We wound up with 13 chicks and a very motherly broody hen who needed a safe home. We recently moved Not Blanch into our mudroom, while she was hatching her eggs to get her inside out of the storm, but it didn’t take more than a few days for them to over-stink the room. It’s almost November and is getting colder and wetter by the day. Now that the hatching is complete and everyone has had a few days in a warmer, safe home, we’re ready to get a brooding coop built for the new family to move them back outside.
We feel pretty strongly about not separating mother from her babies, but we just don’t have enough room for them to stay indoors, nor do we feel that would be ideal for them. Plus, Not Blanch, our buff orpington, has proven that she is nothing less than a very dedicated, doting mother. I have great confidence that she will keep them warm, safe, and protected outside, if we provide a coop and run. The reason we are not moving them in with the other adult birds is because I just don’t know how the others will react to the babies, and we don’t want to stress anyone out if it can be avoided.
The chicken nursery coop was built to a 4ft x 4ft dimension, which was the maximum size we could build without needing to purchase more wood for the walls.
The floor was built first, then the walls were framed and leftover plywood was used on the exterior.
2 doors were installed on adjacent walls; a larger one for human access to allow for cleaning and feeding, and a smaller door that would open into the run for the chickens. The smaller door latches from the inside and is accessible only through the human access door. Our intention was to have a gateless chicken run, mostly for ease of construction, but also because at the time I didn’t see a need for us to get into the run if we could clean and feed from outside.
A coat of latex primer/sealer was sprayed on the floor. After the floor dried we installed some peel and stick tiles we had leftover from our mudroom floor (hoping for quick and easy clean-up).
Perches were installed at varying heights to accommodate the growing chicks.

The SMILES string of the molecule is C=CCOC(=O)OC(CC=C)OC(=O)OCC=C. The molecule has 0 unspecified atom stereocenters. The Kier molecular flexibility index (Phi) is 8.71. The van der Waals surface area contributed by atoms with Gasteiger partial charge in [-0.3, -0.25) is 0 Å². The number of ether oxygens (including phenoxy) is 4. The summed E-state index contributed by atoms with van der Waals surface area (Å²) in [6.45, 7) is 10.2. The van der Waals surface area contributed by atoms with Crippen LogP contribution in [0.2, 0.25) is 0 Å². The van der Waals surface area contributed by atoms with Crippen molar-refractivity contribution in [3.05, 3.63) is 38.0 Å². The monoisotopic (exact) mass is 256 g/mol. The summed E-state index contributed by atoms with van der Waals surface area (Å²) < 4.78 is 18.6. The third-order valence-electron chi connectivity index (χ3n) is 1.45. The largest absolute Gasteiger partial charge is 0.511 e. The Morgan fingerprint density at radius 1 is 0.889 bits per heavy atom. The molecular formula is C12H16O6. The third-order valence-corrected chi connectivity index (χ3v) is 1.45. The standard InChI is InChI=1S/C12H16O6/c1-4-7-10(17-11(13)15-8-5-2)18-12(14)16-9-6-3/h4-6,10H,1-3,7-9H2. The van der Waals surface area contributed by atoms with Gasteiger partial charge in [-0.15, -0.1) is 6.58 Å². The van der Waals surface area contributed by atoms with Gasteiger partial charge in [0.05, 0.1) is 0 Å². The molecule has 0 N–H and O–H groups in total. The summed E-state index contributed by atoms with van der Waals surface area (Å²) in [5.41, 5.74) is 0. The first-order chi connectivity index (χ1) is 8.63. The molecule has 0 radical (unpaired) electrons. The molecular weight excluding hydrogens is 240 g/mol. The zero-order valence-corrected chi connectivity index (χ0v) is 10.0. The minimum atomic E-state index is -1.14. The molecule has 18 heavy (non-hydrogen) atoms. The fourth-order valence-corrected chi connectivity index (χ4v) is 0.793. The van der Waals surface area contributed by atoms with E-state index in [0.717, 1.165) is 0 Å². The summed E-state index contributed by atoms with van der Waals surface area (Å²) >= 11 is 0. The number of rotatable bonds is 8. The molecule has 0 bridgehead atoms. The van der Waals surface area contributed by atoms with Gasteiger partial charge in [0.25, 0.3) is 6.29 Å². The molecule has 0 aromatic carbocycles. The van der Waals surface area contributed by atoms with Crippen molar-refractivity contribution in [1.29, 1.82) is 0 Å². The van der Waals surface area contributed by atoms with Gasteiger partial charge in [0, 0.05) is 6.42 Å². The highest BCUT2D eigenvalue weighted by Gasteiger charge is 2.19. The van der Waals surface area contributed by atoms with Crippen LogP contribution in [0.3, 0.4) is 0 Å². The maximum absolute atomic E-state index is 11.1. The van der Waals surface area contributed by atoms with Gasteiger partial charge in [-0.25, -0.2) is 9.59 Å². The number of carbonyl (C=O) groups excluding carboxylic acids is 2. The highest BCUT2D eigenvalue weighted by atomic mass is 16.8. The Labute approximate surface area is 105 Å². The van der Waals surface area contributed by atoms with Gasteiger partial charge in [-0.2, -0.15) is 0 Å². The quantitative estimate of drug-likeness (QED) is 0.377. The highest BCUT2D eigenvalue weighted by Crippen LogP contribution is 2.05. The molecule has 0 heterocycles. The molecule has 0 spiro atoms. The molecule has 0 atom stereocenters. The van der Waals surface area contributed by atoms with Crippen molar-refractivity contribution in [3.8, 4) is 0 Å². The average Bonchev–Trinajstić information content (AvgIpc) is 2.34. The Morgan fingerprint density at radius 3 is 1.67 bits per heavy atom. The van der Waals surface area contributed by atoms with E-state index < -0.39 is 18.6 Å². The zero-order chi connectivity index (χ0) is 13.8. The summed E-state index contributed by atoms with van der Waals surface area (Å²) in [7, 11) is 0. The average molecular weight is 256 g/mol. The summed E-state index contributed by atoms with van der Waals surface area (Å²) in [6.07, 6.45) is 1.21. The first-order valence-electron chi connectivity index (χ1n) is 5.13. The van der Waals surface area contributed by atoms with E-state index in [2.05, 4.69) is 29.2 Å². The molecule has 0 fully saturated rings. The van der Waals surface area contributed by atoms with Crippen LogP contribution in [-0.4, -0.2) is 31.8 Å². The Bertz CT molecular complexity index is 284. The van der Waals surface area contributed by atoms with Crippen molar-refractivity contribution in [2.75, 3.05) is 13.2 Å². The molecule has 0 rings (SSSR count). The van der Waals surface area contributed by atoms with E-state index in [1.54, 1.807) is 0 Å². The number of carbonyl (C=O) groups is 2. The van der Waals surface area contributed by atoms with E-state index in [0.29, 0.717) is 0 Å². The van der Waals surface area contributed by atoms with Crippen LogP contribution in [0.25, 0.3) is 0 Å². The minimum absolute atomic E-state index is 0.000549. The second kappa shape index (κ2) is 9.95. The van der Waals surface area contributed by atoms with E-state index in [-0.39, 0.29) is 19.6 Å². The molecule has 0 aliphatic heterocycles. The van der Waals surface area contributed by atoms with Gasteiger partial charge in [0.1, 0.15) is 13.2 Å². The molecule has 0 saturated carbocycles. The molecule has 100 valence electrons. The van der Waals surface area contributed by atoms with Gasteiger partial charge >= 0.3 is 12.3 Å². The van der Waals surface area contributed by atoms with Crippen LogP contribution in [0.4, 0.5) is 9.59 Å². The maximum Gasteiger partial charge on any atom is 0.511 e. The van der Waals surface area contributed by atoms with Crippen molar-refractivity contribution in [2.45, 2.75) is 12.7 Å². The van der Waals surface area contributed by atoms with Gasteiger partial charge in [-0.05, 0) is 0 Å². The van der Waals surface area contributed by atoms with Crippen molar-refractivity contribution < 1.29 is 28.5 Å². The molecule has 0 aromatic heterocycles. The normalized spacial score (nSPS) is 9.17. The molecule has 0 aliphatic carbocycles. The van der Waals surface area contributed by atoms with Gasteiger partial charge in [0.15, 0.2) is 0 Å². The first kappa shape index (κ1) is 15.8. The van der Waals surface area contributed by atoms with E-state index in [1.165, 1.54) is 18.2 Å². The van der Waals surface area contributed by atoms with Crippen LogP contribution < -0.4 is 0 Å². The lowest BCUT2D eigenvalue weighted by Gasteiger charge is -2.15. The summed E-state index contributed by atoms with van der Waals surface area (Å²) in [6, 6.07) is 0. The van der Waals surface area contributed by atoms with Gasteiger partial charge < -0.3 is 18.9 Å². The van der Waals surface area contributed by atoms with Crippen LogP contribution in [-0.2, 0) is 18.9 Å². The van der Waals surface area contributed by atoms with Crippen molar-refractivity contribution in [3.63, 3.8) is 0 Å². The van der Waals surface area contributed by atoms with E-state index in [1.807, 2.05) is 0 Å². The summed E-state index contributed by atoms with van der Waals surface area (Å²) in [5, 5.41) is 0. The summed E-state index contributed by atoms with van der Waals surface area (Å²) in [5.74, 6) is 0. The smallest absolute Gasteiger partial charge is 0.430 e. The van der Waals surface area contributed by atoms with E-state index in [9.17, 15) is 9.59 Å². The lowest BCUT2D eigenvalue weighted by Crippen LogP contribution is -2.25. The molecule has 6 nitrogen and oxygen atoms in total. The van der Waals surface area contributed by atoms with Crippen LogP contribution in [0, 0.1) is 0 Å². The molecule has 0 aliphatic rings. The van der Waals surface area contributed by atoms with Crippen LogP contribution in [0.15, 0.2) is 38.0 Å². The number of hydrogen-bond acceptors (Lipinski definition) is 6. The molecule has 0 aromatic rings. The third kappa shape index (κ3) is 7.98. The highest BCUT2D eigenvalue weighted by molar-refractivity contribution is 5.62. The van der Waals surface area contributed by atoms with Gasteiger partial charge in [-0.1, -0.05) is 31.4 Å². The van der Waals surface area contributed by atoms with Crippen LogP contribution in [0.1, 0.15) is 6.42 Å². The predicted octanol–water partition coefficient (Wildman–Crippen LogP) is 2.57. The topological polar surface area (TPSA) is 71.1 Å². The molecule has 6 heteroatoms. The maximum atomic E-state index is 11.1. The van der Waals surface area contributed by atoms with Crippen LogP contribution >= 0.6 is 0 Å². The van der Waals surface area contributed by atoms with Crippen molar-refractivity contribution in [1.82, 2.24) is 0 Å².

Plywood was installed as a subroof, then metal corrugated roofing with a substantial overhang for a covered outside area for the birds.
The entire chicken nursery was placed on a foundation of parallel railroad ties. This created a nice sheltered area under the coop for the birds to retreat to, as well as a bit of a jungle gym for them to play on and explore on the opposite end of the coop.
The last touch to the coop was the platform and access ramp. Again, scraps were used.
We started second guessing our choice of vent, which was purchased for this project, and ended up drilling a number of small holes in the door. The purchased vent, we worried, would allow too much air flow. The compromise was adding ventilation to the door, which can be replaced in the future if needed.
The chicken wire was secured to the existing fence, which is shared by the other chickens, and a handful of t-posts I sunk into the ground to about a 4.5ft height (so we wouldn’t have to double-up on the chicken wire). Chicken wire was wrapped across the top of the run and secured to the front of the coop with staples.
All the birds transitioned beautifully into their new home.
The final tally for supplies purchased for this project:
Door hinges and latches
chicken wire (we didn’t purchase it for this specific project, but it was a new, unused roll; doesn’t count as re-purposed)
Vent (yet to be installed)
Update- Hind sight has proven that a gate should be added to any chicken run if at all possible. On 3 occasions I had to cut my way into the run to assist the clueless chicks on their return route into the coop. It took a full 36 hours before all of them knew what the purpose of the ramp was.